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Keywords:

  • capybara;
  • cattle ranching;
  • deforestation;
  • ecological niche modeling;
  • gran chaco ecosystem;
  • phylogeography;
  • range expansion;
  • secondary contact;
  • zoonotic disease

Abstract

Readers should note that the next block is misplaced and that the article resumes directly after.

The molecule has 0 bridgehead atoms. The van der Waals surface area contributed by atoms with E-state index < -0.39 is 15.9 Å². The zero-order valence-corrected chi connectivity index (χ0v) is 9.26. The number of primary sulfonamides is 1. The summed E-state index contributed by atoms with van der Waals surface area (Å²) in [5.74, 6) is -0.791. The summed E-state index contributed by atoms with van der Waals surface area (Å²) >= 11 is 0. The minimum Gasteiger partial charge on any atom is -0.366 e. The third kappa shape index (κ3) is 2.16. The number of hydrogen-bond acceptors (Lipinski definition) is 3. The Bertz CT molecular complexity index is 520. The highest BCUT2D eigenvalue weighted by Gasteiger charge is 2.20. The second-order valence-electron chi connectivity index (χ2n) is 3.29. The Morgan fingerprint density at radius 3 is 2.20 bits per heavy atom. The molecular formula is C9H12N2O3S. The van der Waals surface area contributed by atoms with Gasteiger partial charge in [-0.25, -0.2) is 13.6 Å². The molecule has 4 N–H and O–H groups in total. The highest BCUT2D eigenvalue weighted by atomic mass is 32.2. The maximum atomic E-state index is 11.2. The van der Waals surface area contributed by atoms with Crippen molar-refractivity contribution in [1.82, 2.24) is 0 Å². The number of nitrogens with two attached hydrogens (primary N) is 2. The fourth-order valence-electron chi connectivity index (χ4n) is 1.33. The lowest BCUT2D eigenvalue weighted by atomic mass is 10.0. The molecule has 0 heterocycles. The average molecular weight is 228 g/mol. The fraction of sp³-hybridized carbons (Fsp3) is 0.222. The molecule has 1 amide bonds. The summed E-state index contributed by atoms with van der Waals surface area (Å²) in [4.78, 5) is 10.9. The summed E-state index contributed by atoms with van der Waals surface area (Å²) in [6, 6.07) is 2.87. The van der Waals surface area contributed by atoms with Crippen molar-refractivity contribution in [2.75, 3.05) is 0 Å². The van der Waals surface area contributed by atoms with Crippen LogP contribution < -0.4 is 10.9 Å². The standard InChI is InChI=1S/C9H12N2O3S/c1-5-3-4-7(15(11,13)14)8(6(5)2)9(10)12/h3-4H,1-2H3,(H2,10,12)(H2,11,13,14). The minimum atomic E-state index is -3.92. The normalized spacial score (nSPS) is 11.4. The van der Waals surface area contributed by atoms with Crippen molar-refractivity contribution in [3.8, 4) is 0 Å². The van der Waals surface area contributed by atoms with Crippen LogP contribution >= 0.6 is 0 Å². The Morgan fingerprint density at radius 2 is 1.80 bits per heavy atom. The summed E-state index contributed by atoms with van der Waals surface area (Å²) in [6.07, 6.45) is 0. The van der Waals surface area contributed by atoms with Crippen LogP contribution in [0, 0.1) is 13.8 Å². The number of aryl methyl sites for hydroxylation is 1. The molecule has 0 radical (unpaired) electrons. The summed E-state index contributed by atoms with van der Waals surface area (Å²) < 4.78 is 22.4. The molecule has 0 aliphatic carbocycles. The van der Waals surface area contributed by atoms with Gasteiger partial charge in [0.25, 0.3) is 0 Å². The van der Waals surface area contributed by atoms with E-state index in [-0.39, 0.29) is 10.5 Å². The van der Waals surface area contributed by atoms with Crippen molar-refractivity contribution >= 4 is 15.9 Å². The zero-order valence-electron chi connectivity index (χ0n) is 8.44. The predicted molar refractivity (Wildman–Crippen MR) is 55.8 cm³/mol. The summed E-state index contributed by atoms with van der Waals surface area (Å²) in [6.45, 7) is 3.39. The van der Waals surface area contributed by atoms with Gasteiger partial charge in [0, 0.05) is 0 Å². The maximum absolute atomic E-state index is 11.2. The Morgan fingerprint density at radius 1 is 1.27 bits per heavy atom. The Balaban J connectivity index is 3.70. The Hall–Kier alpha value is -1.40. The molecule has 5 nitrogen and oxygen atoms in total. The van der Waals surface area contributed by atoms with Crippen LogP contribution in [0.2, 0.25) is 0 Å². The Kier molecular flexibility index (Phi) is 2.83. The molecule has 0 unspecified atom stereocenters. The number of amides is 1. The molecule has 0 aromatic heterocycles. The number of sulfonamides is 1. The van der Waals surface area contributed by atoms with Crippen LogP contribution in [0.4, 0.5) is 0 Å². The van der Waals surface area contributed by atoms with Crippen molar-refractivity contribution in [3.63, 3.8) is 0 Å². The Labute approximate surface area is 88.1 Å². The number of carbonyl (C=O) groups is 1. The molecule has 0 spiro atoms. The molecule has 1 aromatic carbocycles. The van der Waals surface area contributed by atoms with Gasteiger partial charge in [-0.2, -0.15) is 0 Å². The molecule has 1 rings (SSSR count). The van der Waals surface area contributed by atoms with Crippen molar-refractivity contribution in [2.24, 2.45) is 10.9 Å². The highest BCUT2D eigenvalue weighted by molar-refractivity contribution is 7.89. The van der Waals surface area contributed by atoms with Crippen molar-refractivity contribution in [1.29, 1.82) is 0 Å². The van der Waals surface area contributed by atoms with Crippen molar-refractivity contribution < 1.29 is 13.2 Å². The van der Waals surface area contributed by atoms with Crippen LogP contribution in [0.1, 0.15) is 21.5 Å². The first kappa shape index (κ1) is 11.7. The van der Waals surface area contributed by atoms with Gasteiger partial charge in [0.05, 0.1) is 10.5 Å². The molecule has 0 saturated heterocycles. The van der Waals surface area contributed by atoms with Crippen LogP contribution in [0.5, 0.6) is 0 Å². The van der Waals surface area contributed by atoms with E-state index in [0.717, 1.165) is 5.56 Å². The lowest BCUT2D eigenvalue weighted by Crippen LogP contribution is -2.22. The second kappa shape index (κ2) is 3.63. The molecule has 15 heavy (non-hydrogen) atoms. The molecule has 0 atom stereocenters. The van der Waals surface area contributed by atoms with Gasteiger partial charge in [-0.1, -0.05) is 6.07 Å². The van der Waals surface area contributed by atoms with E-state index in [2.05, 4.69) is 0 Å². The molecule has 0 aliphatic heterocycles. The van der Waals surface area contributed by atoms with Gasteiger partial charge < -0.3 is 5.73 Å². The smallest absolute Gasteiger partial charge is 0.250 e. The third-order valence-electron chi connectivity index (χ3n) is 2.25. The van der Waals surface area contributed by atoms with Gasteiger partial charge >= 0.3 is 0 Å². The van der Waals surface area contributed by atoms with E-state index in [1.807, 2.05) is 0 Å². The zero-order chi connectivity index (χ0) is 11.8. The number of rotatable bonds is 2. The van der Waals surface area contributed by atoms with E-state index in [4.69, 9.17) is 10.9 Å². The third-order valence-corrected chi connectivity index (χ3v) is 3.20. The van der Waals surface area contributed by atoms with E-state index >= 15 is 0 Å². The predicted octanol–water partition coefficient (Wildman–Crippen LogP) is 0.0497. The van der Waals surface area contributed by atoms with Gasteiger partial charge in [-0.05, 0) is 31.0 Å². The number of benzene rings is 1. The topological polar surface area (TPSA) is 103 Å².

Anthropogenic habitat alteration has the capacity to alter the distribution of species. Capybara (Hydrochoerus hydrochaeris) are a widely distributed rodent throughout most of South America, but are restricted to areas of standing water. As the Gran Chaco ecosystem of Paraguay is converted from dry tropical forest to pastureland, we hypothesize that this alteration creates potential for invasion by capybara into newly fragmented areas. We surveyed throughout the Chaco to estimate the distribution of capybara, and we collected noninvasive genetic samples. We used ecological niche modeling based on six environmental or climatic variables, and we modeled both the current distribution of capybara and the distribution of capybara 80 years ago. We then verified the hypothesized demographic signal generated with our model using phylogeographic analyses of 386 bp of the mtDNA control region. Comparison of present and past models suggested that populations expanded into the Gran Chaco after forest was converted to pastureland. Analyses of the mitochondrial D-loop supported the rapid range expansion scenario. We also found evidence of secondary contact of two distinct phylogroups which had previously been disjunct. Anthropogenic land transformation appeared to be a major factor influencing the distribution, as predicted by the niche model and confirmed by genetic data. Habitat modification altered connectivity of populations across the landscape. In addition, long separated clades of capybara are now admixed throughout the Paraguayan Chaco. The invasion of a large bodied herbivore into the High Chaco region may exacerbate the degradation of forest and prevent forest regeneration. As the reservoir host of several zoonotic diseases, the expansion and contact of two previously disjunct capybara populations has implications for disease emergence.